An examination at the doctor’s office can cost more than $2.50 and getting a doctor to write a prescription for medicine can sometimes run as high as $5. For Bun Sam An that’s too much.
“Sometimes I think doctors take the opportunity to double the cost for us,” the 46-year-old father of three said.
So people like Bun Sam An go straight to the pharmacy when their children come down with a minor illness, hoping that the person in the white coat behind the counter will give them just the right drug to heal them.
Last week, Bun Sam An’s daughter had a cold, so he stopped off at the Pharmacie Mohasal, across from Phsar Tuol Tom Pong on Street 163. He says he trusts this pharmacy, which has a pharmacist working behind the counter and has given his family good medicine in the past.
Next door at the Pharmacie Vithura, a middle-aged man works his busy shop from behind the counter. He’s like a lot of people working in pharmacies across Phnom Penh. He isn’t a pharmacist or a medical doctor, but with a three-month training course and experience gained on the job, he says he knows enough to recommend medicine to sick customers.
“People tell me their symptoms and I know what to prescribe,” said the attendant, who would not give his name.
But health officials say people who skip medical consultations with doctors put themselves at risk by not getting a proper diagnosis and expose themselves to dangerous side effects if they take the wrong drugs. Additionally, if people overuse some drugs, such as antibiotics, they can build up an immunity, making future treatments less effective.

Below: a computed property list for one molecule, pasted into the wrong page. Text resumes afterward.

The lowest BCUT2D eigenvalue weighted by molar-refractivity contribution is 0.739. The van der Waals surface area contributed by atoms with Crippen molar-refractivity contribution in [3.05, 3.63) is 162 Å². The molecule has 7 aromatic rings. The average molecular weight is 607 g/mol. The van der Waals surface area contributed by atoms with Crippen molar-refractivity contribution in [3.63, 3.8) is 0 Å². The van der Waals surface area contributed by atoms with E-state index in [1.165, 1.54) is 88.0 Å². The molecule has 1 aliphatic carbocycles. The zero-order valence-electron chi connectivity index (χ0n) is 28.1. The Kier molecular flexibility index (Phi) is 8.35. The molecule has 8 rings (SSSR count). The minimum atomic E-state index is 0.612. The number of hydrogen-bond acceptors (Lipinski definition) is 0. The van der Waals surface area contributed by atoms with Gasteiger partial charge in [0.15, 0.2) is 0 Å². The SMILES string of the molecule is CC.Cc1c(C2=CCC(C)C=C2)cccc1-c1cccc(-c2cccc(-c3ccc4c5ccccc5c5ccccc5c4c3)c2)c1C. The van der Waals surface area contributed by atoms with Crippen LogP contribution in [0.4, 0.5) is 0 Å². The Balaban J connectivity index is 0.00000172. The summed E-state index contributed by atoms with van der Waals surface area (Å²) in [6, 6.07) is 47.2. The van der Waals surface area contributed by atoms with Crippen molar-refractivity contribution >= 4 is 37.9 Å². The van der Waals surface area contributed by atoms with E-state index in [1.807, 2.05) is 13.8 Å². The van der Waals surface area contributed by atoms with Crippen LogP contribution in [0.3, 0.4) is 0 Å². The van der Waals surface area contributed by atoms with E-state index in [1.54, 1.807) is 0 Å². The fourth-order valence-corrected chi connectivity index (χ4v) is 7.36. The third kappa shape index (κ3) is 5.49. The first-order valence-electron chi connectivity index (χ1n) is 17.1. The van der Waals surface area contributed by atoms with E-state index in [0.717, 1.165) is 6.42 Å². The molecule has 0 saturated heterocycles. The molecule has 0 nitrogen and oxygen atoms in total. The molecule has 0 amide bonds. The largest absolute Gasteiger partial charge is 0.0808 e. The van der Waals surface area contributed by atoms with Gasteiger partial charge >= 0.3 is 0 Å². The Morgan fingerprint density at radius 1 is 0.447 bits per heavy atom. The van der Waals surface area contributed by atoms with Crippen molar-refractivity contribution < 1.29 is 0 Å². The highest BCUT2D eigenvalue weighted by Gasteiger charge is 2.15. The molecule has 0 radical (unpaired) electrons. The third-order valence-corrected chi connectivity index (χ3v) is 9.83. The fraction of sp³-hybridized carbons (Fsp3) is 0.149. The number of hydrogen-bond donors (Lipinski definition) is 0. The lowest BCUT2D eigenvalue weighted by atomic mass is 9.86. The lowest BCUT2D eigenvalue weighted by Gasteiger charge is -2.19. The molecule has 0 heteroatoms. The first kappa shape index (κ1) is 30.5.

According to a 1994 law, pharmacists must be present in pharmacies at all times, according to Hong Sun Huot, minister of health.
But, he added, ministry officials understand that most pharmacists have other jobs that they must attend to. So, they only expect pharmacists to be present for just three hours a day.
More often than not, pharmacists don’t go to the pharmacies where they are supposed to be working, said Phon Nary, a general doctor at Preah Monivong Hospital in Phnom Penh. That’s because very often the owner of a pharmacy only pays a pharmacist to act as their “representative.” The pharmacist earns the pay just by putting his or her name on the signboard in front of the shop and on the certificate that is registered with the Ministry of Health.
Pharmacies also violate the law when they prescribe medicine for serious illnesses, Hong Sun Huot said.
But since pharmacies do not want to lose business, sick people can usually receive whatever brand of medicine and the amount of dosage they request, Phon Nary said.
One pharmacist who works for an NGO in Phnom Penh said many sick people don’t go to state hospitals because the services there are poor. And they don’t go to private clinics because they don’t have the money. “In the end, they choose to go to the pharmacy,” he said.
Seang Sophat, a general doctor at Kossamak Hospital in Phnom Penh, said sick people pay about 3,000 riel per visit to government-run hospitals and between 7,000 and 10,000 riel for consultations at private clinics.
But Phon Nary stressed the need for people to go to health clinics and hospitals, since pharmacists aren’t trained to know if someone’s symptoms could indicate a serious disease.
“Pharmacists cannot understand all of someone’s symptoms just by listening, so sometimes they make a mistake when giving medicine,” Phon Nary said.
Hong Sun Huot said there are 60 legal pharmacies registered with the ministry and more than one hundred non-registered illegal ones in Phnom Penh. Ministry officials have been trying since 1996 to shutdown illegal pharmacies, some of which allegedly sell expired or smuggled drugs.
“For a long time, we have asked the Phnom Penh municipality to help prevent [illegal pharmacies], but that has been ineffective,” Hong Sun Huot said.